35. It depends what you mean by Adam–if you’re talking about the first man who brought sin into the world, yes, it does, because one of the tenets of common descent is that we came from a pool of many thousands of primate ancestors, not one guy.

  36. @Bryan Bigej:

    It depends what you mean by Adam–if you’re talking about the first man who brought sin into the world, yes, it does, because one of the tenets of common descent is that we came from a pool of many thousands of primate ancestors, not one guy.

    Melissa is quite correct, it doesn’t. Here is one possible answer (from a traditional Catholic, Thomistic perspective):

    Modern biology and original sin, Part I,

    Monkey in your soul?

    and

    Modern biology and original sin, Part II

  37. @Sault,
    Regarding your

    E. Coli experiments have shown changes in the genetic structure of that particular bacteria

    . Talk about over-claiming! 🙂 The Lenski experiments (in your “less boring press release”) did nothing of the kind. In fact, the genetic locus responsible for the “something dramatic” reported there consists of a grand total of… TWO base-pairs!
    And it only took >31k “generations” to achieve (in spite of the beyond immense environmental pressure). So the end result of the experiments is to show that known genetic pathways can be traversed via random mutation and “natural” selection (the environment was hardly “natural”) v-e-r-y v-e-r-y slowly. And sure enough — after thousands of generations there is no hint of anything, but… E.Coli. Similarly with fruit flies. After tens of thousands of generations? Just. Fruit flies.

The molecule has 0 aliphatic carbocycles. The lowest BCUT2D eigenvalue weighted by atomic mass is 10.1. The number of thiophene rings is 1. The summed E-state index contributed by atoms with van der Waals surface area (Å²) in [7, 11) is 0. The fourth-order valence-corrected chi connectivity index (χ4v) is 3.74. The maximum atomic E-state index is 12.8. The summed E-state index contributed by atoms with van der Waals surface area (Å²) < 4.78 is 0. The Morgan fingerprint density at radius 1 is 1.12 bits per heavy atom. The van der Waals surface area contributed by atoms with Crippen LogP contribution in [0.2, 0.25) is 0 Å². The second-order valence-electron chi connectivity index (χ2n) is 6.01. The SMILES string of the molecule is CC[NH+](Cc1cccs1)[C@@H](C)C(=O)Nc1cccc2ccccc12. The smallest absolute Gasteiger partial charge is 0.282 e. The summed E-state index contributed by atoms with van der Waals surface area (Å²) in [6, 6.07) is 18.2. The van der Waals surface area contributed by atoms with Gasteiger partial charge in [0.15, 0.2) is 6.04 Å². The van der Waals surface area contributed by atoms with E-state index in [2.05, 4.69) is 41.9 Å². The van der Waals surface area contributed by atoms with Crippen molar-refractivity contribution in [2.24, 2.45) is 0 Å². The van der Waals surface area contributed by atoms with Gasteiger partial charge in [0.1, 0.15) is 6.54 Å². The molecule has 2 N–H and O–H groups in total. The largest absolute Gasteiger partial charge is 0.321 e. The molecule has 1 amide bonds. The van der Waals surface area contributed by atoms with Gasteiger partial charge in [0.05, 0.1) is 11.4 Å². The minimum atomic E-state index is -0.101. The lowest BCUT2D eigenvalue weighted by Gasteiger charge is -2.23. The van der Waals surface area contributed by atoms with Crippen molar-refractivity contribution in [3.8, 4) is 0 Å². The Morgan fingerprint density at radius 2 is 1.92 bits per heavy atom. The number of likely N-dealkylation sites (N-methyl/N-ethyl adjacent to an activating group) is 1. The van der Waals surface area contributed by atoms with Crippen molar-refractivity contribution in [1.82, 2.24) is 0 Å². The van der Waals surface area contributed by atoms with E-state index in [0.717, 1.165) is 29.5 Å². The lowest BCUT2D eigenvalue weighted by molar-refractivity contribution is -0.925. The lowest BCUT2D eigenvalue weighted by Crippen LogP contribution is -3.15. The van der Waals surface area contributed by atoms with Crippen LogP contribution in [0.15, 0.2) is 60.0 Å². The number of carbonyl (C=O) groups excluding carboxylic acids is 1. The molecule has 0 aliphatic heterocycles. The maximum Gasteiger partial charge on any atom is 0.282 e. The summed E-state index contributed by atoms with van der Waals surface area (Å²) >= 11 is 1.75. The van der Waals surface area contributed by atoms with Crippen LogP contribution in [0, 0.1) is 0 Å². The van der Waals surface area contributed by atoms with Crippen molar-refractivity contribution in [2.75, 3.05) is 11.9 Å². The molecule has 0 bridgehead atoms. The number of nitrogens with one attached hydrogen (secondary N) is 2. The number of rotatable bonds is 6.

38. Bryan

    It depends what you mean by Adam–if you’re talking about the first man who brought sin into the world, yes, it does, because one of the tenets of common descent is that we came from a pool of many thousands of primate ancestors, not one guy.

    Science can count animals/species and it can conclude that there might have been thousands. What science cannot do is count rational, logical animals/species with a divine soul. Please explain how science can falsify something it cannot detect?